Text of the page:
I was struggling to get pyjamas on an overexcited Mia when she took a massive bite of my arm. I screeched and slapped her.
Damjan came running into the room holding Lana, who he was trying to put to bed.
Consequences were swift. Damjan took over Mia’s bed time routine and I took Lana.
Mia cried as her beloved mummy disappeared. ‘Mummy! Mummy! Mummy…’
Later that night, Damjan said that he asked Mia, ‘Do you know what happened? Why did mummy go away?’ Mia didn’t say anything for a while but eventually admitted, ‘Mia ate mummy.’
Damjan said Mia will apologise to me tomorrow.
What kind of crazy person would put asbestos in a bin? For health and safety reasons indeed.
Does this even need saying? I guess it must have happened before.
Having had her nappy changed for the evening, my toddler Mia was watching as we put 5-day old Lana on the change table.
The action started when I took off the newborn nappy. Having not poo’ed for two days, the liquid brownish yellow volcano erupted. Spurt! Spurt! Spurt!
‘Oh!’ I said, as the soup poured onto the change table mat. ‘It’s poo!’
Mia looked on in horrified fascination. ‘Poo! Poo!’ Then Mia started crying.
My resourceful husband stepped in. ‘Yes, Mia, that’s where poo comes from, remember your body book? You eat the pear, it goes down your throat, into your tummy, then comes out as poo?’
He whipped out the book from the book shelf and tried to distract an increasingly hysterical toddler while I struggled to contain the mess.
‘She’s vomiting,’ I exclaimed, as yellow curds tumble out of Lana’s mouth. ‘She’s throwing up!’
Damjan managed to taken an overtired Mia away and sit her down with her bedtime books. ‘Can you manage?’ he asked. ‘Sorry that my hands are tied.’
‘I think I can,’ I mumbled. ‘AARGH! Wee! Wee!’
Lana looked oblivious as poo, wee and vomit come out every hole. At least she wasn’t crying.
We do our ‘spring’ clean each summer. Last year I was very pregnant so didn’t get to do my usual task of cleaning the windows.
Today, I got out the newspaper and water bowl to wipe away two years of dust.
It took an hour and a half for six windows and a set of glass French doors.
We’re fortunate that we can clean the windows ourselves. When we moved into the apartment, we replaced the original impractical sash windows with wonderful tilt-and-turn windows. This means they can swing (turn) right open as well as tilt from the base for a small gap.
If you were listening to By Design on Radio National this morning, you would have heard me being interviewed about community scale retrofit of homes.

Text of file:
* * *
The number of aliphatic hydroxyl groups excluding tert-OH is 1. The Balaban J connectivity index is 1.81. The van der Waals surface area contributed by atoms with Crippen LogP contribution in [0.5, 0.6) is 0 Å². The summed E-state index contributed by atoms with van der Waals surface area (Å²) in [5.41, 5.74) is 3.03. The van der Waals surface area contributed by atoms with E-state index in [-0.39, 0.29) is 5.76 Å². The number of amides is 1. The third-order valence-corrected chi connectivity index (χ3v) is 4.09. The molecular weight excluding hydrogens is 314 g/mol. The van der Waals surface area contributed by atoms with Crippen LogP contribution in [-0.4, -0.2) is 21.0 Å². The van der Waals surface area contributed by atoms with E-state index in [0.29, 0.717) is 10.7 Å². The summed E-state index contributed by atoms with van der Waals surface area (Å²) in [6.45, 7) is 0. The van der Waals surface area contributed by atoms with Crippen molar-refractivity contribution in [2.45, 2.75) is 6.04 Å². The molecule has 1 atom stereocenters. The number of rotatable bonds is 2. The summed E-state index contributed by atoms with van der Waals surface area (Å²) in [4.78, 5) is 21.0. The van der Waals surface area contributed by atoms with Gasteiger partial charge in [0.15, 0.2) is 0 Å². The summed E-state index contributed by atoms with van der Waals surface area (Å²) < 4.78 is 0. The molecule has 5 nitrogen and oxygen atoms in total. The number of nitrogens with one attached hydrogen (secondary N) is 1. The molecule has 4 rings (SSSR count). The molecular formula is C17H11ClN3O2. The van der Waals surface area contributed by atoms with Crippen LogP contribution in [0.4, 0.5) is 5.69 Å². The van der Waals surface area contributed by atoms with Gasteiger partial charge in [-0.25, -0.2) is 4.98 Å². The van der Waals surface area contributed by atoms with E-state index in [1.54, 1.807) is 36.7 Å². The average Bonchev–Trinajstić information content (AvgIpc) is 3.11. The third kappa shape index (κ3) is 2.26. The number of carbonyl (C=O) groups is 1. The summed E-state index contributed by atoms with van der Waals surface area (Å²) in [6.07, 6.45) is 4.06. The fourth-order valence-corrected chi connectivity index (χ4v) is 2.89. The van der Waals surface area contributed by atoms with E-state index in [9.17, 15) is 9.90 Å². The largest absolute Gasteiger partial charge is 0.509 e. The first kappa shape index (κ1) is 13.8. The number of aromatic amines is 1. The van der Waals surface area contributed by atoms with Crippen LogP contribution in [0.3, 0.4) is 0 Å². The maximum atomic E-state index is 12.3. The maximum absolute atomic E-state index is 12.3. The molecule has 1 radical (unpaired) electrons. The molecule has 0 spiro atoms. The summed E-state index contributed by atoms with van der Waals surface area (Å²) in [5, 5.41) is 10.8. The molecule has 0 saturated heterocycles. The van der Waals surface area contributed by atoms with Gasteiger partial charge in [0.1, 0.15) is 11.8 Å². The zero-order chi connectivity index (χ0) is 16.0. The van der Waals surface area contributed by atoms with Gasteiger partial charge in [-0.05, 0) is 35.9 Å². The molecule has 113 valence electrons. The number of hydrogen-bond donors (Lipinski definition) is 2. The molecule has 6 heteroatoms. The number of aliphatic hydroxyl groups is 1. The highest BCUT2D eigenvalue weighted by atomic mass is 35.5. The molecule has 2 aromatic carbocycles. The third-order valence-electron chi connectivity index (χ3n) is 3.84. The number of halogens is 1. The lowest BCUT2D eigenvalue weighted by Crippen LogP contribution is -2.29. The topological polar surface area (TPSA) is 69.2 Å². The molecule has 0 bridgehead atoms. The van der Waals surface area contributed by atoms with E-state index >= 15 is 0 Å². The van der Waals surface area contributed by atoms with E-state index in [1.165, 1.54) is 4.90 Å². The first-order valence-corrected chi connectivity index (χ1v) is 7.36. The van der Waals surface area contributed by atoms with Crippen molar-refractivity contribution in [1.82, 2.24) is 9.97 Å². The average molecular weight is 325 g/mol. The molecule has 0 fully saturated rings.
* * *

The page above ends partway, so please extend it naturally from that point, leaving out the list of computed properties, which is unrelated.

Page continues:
A friend put me in touch with the show’s presenter, Fenella Kernebone. Fenella suggested I pop into the ABC studios to do the interview by tardis.
I thought the TARDIS comment was a geek joke until the ABC security guard at the front desk asked, ‘Are you here for the TARDIS?’
Tardis studio at ABC Southbank
The fine print on the sign explains that the most remarkable characteristic of a TARDIS is that its interior is much larger than it appears from the outside.
In a small booth with a big mike
I’ve now been interviewed by journalists four times (twice for newspaper, twice for radio). It’s always hard for me to predict what the end product will be.
My company gave me media training last year and I learned that I should always prepare a key message and back it up with three lines of evidence.
In most cases, if you tell the story clearly enough that the journalist can use it verbatim, then you’re doing them a favour.
I think I need more practice.
‘I’m hungry,’ my brother said. ‘Let’s get something from the shop over there.’
We crossed the shopping centre floor to reach what was called the ‘Cafe & Boulangerie’.
Jason said to the shop assistant, ‘Do you have filled baguettes?’
‘Baguettes?’ She looked confused.
‘You know, long sandwiches.’
‘Um. We only have foccacias.’
I started laughing.
We were on the highway, driving back from regional Victoria to Melbourne. The landscape passing by was fields with the occasional five-building town.
‘Why does it smell like chips?’ I said suddenly.
Simone and Rob sniffed the air. ‘Hmm, it does, doesn’t it? Strange.’
Two minutes later, we saw the McCain’s factory on the horizon.
‘The weather is warm,’ Damjan said gleefully. ‘I’ll wear my three-quarter pants.’
‘You know, in Chinese they’re called seven-tenths pants,’ I said.
‘Seven-tenths? Seventy per cent?’ Damjan looked astonished. ‘What do we call them?’
‘Three-quarters,’ I reminded him. ‘Seventy-five per cent.’
Damjan started laughing. ‘Why are they shorter in China?’
‘They’re poorer, I guess,’ was the obvious response.
On September 21, Damjan and I joined 30,000 people (supposedly) at the climate rally in front of the State Library of Victoria. The rally was part of a series around the world in the lead up to an important climate change conference in New York.
Ben & Jerry’s was the only corporation that I saw at the rally. I like their sign, ‘If it’s melted, it’s ruined.’ True for ice cream, true for Antarctica.
There’s that photo showing the Coalition ministers-to-be. They look like they wanted to be taken seriously, don’t they.
Handwritten homemade signs are still being made.
And here’s me. Climate action is on my agenda. When we left the rally, Damjan walked around the city holding this sign. We got a lot of people smiling at us and saying, ‘Good on you!’ Not surprising for the one electorate in Australia that voted in a Greens MP. Oh, there was one guy who said, ‘Tony Abbott is great!’ We thought he might not have read our sign properly.